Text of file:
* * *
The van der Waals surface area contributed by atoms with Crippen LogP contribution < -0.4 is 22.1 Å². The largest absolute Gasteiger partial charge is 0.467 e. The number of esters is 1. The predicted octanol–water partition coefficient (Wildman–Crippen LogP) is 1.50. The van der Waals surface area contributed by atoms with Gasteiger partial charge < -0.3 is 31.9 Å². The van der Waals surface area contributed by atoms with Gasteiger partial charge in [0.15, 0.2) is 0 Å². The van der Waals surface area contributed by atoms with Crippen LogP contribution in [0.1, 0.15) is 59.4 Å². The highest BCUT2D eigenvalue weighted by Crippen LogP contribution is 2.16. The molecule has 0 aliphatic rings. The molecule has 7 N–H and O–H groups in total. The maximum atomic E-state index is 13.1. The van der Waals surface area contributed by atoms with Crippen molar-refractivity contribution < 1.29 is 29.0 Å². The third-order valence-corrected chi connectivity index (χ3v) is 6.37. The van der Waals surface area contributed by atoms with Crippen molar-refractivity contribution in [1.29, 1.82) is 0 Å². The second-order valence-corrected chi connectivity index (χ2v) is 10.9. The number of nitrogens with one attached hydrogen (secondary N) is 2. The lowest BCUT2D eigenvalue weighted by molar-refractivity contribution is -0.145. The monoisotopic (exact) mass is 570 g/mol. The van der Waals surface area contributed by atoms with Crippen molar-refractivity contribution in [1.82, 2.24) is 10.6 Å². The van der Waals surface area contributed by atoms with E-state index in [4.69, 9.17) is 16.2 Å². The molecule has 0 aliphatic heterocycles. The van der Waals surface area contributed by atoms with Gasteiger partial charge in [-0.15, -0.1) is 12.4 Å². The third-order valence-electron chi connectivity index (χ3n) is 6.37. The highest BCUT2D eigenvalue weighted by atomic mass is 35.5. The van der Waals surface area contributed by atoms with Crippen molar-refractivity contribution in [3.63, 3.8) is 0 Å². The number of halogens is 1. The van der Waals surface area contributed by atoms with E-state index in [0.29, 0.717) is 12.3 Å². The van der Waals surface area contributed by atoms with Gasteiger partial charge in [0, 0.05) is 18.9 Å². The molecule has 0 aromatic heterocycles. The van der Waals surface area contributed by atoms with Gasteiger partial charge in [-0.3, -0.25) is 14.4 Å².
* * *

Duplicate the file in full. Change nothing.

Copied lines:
The van der Waals surface area contributed by atoms with Crippen LogP contribution < -0.4 is 22.1 Å². The largest absolute Gasteiger partial charge is 0.467 e. The number of esters is 1. The predicted octanol–water partition coefficient (Wildman–Crippen LogP) is 1.50. The van der Waals surface area contributed by atoms with Gasteiger partial charge < -0.3 is 31.9 Å². The van der Waals surface area contributed by atoms with Gasteiger partial charge in [0.15, 0.2) is 0 Å². The van der Waals surface area contributed by atoms with Crippen LogP contribution in [0.1, 0.15) is 59.4 Å². The highest BCUT2D eigenvalue weighted by Crippen LogP contribution is 2.16. The molecule has 0 aliphatic rings. The molecule has 7 N–H and O–H groups in total. The maximum atomic E-state index is 13.1. The van der Waals surface area contributed by atoms with Crippen molar-refractivity contribution < 1.29 is 29.0 Å². The third-order valence-corrected chi connectivity index (χ3v) is 6.37. The van der Waals surface area contributed by atoms with Crippen molar-refractivity contribution in [1.29, 1.82) is 0 Å². The second-order valence-corrected chi connectivity index (χ2v) is 10.9. The number of nitrogens with one attached hydrogen (secondary N) is 2. The lowest BCUT2D eigenvalue weighted by molar-refractivity contribution is -0.145. The monoisotopic (exact) mass is 570 g/mol. The van der Waals surface area contributed by atoms with Crippen molar-refractivity contribution in [1.82, 2.24) is 10.6 Å². The van der Waals surface area contributed by atoms with E-state index in [4.69, 9.17) is 16.2 Å². The molecule has 0 aliphatic heterocycles. The van der Waals surface area contributed by atoms with Gasteiger partial charge in [-0.15, -0.1) is 12.4 Å². The third-order valence-electron chi connectivity index (χ3n) is 6.37. The highest BCUT2D eigenvalue weighted by atomic mass is 35.5. The van der Waals surface area contributed by atoms with Crippen molar-refractivity contribution in [3.63, 3.8) is 0 Å². The number of halogens is 1. The van der Waals surface area contributed by atoms with E-state index in [0.29, 0.717) is 12.3 Å². The van der Waals surface area contributed by atoms with Gasteiger partial charge in [0, 0.05) is 18.9 Å². The molecule has 0 aromatic heterocycles. The van der Waals surface area contributed by atoms with Gasteiger partial charge in [-0.3, -0.25) is 14.4 Å².